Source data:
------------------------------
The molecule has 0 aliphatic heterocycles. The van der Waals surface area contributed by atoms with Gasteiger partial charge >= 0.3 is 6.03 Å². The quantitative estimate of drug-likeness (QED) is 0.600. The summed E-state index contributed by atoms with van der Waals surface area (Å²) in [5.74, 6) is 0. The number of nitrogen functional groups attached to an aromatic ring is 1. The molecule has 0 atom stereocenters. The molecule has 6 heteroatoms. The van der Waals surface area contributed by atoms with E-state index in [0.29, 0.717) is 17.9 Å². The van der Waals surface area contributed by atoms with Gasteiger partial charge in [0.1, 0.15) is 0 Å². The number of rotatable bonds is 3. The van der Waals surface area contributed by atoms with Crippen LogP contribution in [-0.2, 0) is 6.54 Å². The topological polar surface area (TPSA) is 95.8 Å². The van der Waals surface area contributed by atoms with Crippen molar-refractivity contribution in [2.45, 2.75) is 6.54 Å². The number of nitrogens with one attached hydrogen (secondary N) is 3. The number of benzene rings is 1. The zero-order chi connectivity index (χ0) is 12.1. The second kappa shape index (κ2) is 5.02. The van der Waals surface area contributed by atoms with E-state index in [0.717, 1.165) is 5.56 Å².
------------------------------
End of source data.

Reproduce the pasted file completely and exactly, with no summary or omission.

The molecule has 0 aliphatic heterocycles. The van der Waals surface area contributed by atoms with Gasteiger partial charge >= 0.3 is 6.03 Å². The quantitative estimate of drug-likeness (QED) is 0.600. The summed E-state index contributed by atoms with van der Waals surface area (Å²) in [5.74, 6) is 0. The number of nitrogen functional groups attached to an aromatic ring is 1. The molecule has 0 atom stereocenters. The molecule has 6 heteroatoms. The van der Waals surface area contributed by atoms with E-state index in [0.29, 0.717) is 17.9 Å². The van der Waals surface area contributed by atoms with Gasteiger partial charge in [0.1, 0.15) is 0 Å². The number of rotatable bonds is 3. The van der Waals surface area contributed by atoms with Crippen LogP contribution in [-0.2, 0) is 6.54 Å². The topological polar surface area (TPSA) is 95.8 Å². The van der Waals surface area contributed by atoms with Crippen molar-refractivity contribution in [2.45, 2.75) is 6.54 Å². The number of nitrogens with one attached hydrogen (secondary N) is 3. The number of benzene rings is 1. The zero-order chi connectivity index (χ0) is 12.1. The second kappa shape index (κ2) is 5.02. The van der Waals surface area contributed by atoms with E-state index in [0.717, 1.165) is 5.56 Å².